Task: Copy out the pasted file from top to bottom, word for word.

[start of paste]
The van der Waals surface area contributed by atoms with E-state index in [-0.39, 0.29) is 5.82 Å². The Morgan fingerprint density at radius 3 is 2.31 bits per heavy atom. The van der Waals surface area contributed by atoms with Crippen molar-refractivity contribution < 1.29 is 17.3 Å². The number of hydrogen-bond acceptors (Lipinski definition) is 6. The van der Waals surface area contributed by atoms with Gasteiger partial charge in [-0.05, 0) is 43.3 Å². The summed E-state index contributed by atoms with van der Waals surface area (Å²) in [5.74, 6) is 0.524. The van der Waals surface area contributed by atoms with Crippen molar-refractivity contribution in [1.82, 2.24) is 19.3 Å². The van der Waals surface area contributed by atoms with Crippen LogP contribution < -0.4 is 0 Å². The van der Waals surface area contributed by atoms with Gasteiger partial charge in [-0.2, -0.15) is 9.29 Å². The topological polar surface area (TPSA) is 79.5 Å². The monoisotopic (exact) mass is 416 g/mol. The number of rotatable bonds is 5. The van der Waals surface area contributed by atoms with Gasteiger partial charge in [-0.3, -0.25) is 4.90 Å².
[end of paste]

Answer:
The van der Waals surface area contributed by atoms with E-state index in [-0.39, 0.29) is 5.82 Å². The Morgan fingerprint density at radius 3 is 2.31 bits per heavy atom. The van der Waals surface area contributed by atoms with Crippen molar-refractivity contribution < 1.29 is 17.3 Å². The number of hydrogen-bond acceptors (Lipinski definition) is 6. The van der Waals surface area contributed by atoms with Gasteiger partial charge in [-0.05, 0) is 43.3 Å². The summed E-state index contributed by atoms with van der Waals surface area (Å²) in [5.74, 6) is 0.524. The van der Waals surface area contributed by atoms with Crippen molar-refractivity contribution in [1.82, 2.24) is 19.3 Å². The van der Waals surface area contributed by atoms with Crippen LogP contribution < -0.4 is 0 Å². The van der Waals surface area contributed by atoms with Gasteiger partial charge in [-0.2, -0.15) is 9.29 Å². The topological polar surface area (TPSA) is 79.5 Å². The monoisotopic (exact) mass is 416 g/mol. The number of rotatable bonds is 5. The van der Waals surface area contributed by atoms with Gasteiger partial charge in [-0.3, -0.25) is 4.90 Å².